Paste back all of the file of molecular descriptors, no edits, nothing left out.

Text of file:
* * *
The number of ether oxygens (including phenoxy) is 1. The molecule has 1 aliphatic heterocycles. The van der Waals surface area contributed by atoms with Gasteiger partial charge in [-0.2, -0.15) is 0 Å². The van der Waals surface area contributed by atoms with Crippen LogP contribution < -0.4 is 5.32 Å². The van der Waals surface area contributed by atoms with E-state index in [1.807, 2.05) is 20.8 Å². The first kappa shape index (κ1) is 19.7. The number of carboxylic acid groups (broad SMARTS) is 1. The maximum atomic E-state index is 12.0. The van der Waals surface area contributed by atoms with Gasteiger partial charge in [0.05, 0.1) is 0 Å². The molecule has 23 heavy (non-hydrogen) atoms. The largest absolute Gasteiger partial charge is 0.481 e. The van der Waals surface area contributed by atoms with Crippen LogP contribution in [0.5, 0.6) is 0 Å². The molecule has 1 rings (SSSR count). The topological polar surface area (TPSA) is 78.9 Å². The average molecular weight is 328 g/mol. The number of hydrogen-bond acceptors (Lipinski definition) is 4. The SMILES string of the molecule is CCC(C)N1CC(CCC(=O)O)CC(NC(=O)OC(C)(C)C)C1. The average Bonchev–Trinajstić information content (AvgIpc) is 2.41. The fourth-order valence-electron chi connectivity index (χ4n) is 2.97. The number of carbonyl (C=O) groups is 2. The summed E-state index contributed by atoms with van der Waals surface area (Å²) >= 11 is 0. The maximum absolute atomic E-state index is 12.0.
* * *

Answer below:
The number of ether oxygens (including phenoxy) is 1. The molecule has 1 aliphatic heterocycles. The van der Waals surface area contributed by atoms with Gasteiger partial charge in [-0.2, -0.15) is 0 Å². The van der Waals surface area contributed by atoms with Crippen LogP contribution < -0.4 is 5.32 Å². The van der Waals surface area contributed by atoms with E-state index in [1.807, 2.05) is 20.8 Å². The first kappa shape index (κ1) is 19.7. The number of carboxylic acid groups (broad SMARTS) is 1. The maximum atomic E-state index is 12.0. The van der Waals surface area contributed by atoms with Gasteiger partial charge in [0.05, 0.1) is 0 Å². The molecule has 23 heavy (non-hydrogen) atoms. The largest absolute Gasteiger partial charge is 0.481 e. The van der Waals surface area contributed by atoms with Crippen LogP contribution in [0.5, 0.6) is 0 Å². The molecule has 1 rings (SSSR count). The topological polar surface area (TPSA) is 78.9 Å². The average molecular weight is 328 g/mol. The number of hydrogen-bond acceptors (Lipinski definition) is 4. The SMILES string of the molecule is CCC(C)N1CC(CCC(=O)O)CC(NC(=O)OC(C)(C)C)C1. The average Bonchev–Trinajstić information content (AvgIpc) is 2.41. The fourth-order valence-electron chi connectivity index (χ4n) is 2.97. The number of carbonyl (C=O) groups is 2. The summed E-state index contributed by atoms with van der Waals surface area (Å²) >= 11 is 0. The maximum absolute atomic E-state index is 12.0.